Summary:

Storytelling website Storybird has added a poetry web app designed to let users quickly create illustrated digital poems.

storybird poetry
photo: Storybird

Storybird, the Toronto-based website that lets users add text to professionally created art to tell a story, launched a poetry HTML5 app this week.

The idea is somewhat similar to those Magnetic Poetry Kits: Users slide preselected words on top of artwork to create a poem. “The whole process takes less than a minute on your phone or tablet,” Storybird posted on its blog Thursday.

Storybird CEO Mark Ury told me that about 20 percent of the works that users created on Storybird were poetry,”so we knew we had demand.”

On the blog, he outlined the reasons that the company is excited about launching a poetry option:

“1. Fits on a phone, so that our members can use it anywhere. We want visual storytelling everywhere, because people and their stories are everywhere.

2. An even simpler storytelling format. Stories are hard to write and take time! Poetry is short and sweet. We used the same creative constraints for Poetry as we did with books: you can do only one thing, but that one thing is fantastic.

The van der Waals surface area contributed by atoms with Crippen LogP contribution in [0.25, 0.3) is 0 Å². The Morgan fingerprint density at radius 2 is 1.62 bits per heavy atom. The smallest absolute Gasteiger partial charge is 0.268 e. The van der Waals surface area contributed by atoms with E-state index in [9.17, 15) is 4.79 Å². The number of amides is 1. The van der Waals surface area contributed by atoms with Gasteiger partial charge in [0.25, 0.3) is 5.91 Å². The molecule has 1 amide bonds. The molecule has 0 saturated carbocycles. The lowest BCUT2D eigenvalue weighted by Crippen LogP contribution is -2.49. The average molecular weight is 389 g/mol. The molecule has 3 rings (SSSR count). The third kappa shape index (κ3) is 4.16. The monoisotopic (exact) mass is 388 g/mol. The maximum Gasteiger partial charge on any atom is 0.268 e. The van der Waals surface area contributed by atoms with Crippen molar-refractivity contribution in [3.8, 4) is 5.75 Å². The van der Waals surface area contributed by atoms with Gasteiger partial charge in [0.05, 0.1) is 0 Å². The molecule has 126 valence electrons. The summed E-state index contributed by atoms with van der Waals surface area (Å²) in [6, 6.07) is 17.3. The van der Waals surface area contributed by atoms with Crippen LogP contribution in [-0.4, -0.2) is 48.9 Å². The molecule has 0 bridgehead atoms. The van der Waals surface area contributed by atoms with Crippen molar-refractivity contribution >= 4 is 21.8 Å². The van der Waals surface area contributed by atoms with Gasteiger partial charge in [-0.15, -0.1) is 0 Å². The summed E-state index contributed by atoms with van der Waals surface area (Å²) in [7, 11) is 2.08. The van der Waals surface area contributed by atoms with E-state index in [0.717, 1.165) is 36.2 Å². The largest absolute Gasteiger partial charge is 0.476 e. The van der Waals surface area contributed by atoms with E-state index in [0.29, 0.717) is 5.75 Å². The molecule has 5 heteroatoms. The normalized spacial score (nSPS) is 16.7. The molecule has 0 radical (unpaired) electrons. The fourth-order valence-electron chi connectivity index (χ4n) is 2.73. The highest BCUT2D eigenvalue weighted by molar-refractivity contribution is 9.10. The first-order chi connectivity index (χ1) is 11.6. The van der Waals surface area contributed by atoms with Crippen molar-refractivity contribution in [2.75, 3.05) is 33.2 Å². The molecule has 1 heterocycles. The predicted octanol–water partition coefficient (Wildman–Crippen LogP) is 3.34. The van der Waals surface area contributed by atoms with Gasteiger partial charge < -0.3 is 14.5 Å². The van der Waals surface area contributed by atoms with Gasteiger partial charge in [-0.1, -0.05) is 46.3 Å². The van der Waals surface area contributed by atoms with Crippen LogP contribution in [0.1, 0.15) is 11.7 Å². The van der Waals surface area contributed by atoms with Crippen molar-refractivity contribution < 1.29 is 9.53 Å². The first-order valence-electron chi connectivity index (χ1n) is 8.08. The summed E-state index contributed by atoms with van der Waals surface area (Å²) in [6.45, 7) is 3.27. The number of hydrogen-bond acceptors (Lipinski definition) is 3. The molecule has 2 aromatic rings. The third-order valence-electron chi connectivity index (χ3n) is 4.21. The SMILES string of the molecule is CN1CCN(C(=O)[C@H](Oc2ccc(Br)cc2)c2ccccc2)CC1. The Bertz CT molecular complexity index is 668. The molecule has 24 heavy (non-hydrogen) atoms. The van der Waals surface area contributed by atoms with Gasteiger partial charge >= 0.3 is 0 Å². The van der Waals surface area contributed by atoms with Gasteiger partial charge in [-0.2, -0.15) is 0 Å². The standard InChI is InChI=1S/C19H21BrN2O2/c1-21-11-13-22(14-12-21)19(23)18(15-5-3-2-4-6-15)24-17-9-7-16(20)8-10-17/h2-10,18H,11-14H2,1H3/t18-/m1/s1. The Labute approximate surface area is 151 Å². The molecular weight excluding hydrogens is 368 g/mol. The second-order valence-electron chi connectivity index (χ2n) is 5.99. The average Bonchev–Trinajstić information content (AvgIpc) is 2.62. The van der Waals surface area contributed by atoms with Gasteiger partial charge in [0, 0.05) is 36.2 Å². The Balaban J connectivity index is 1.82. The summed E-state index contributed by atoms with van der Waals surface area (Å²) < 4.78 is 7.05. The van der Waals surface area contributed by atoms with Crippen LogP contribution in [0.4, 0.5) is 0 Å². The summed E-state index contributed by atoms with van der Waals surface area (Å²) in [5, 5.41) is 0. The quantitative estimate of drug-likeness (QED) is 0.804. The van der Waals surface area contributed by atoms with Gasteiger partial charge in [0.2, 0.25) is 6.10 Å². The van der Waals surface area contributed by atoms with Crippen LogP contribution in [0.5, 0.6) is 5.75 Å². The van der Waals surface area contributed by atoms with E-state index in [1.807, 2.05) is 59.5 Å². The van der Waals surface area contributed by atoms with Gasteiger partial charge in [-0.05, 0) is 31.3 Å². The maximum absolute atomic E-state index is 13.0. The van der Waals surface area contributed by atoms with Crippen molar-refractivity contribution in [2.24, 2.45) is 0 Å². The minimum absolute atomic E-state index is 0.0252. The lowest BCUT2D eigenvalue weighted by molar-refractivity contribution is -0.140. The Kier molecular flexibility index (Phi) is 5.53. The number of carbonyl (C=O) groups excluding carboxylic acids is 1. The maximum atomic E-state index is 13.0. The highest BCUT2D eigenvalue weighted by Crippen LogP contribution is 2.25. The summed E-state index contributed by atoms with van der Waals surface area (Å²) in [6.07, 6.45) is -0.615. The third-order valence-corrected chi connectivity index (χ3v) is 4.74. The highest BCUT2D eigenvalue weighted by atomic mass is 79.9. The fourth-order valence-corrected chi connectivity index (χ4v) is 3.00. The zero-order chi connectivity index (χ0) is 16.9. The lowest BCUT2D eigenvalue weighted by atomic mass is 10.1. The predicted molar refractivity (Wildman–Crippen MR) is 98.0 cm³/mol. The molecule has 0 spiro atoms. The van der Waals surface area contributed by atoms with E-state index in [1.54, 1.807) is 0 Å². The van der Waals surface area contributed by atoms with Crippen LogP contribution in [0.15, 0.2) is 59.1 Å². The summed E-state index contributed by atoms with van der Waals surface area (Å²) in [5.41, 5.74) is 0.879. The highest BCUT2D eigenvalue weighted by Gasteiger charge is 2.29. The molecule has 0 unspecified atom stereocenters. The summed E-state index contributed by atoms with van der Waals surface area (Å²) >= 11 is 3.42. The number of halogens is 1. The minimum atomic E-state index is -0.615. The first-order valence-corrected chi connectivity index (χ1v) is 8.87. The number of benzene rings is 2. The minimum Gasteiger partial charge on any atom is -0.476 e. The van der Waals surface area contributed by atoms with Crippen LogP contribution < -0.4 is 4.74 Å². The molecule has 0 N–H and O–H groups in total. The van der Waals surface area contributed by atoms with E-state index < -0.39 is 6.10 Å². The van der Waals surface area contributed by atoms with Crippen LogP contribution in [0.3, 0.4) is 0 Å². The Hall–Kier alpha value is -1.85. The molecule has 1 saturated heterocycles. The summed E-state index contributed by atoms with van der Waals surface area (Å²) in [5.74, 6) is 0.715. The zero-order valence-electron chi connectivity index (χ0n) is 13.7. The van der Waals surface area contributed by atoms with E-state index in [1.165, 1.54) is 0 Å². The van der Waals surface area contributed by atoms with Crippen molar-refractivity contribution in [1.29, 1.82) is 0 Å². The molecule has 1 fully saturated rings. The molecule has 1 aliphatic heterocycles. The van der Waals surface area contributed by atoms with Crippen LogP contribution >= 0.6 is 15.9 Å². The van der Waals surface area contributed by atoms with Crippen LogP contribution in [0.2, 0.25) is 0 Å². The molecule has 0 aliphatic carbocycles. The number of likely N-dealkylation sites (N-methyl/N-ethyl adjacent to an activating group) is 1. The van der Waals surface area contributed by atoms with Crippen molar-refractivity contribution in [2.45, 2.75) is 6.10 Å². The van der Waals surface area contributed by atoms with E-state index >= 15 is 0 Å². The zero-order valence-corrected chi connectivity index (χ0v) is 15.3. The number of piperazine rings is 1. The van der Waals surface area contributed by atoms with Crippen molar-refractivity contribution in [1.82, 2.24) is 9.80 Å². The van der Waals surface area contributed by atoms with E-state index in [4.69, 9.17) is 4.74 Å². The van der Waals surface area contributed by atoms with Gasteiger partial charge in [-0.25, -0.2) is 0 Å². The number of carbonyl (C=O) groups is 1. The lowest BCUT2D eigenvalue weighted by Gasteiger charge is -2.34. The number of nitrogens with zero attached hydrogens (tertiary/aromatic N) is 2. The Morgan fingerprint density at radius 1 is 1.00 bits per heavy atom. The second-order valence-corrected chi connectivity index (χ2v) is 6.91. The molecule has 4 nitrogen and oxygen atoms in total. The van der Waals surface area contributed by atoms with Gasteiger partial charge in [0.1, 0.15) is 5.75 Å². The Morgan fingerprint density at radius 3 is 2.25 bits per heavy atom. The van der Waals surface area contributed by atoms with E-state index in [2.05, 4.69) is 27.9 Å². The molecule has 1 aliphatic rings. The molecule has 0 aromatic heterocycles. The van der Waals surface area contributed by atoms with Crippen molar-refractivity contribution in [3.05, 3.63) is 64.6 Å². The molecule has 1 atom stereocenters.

3. Poems are hyper social and look great on Facebook, Tumblr, and Pinterest. Your friends, family, and fans can easily read, share, and embed them.

4. They’re stunning. Poetry scales from the phone to the desktop (an AMAZING engineering and aesthetic feat from the team) to ensure the art looks great. It uses the same colour algorithms as our book covers and includes a light transparency on the word vessels, which makes the final compositions elegant and rich.

5. As with books and artwork comments, Poetry is designed to be family friendly. The word sets are fixed and were developed by a seasoned book editor from one of the Big Six publishing houses to enable creative expression without creative maligning.” (Ury wouldn’t say who the editor is.)

Storybird, which launched in 2010, has over two million members. The company has raised $850,000 in seed funding and is advised by former Tumblr exec John Maloney. The site operates on a freemium model, selling memberships to teachers and individuals, and also lets users pay to download stories as PDFs or order print versions of their creations. If the poetry model takes off, Ury says, Storybird will “sell downloads to print at home. If those do well, we’ll offer professionally printed cards or small posters.”

Many Storybird customers are schools. The poetry option isn’t rolled out for school accounts yet, but will be available to them soon.

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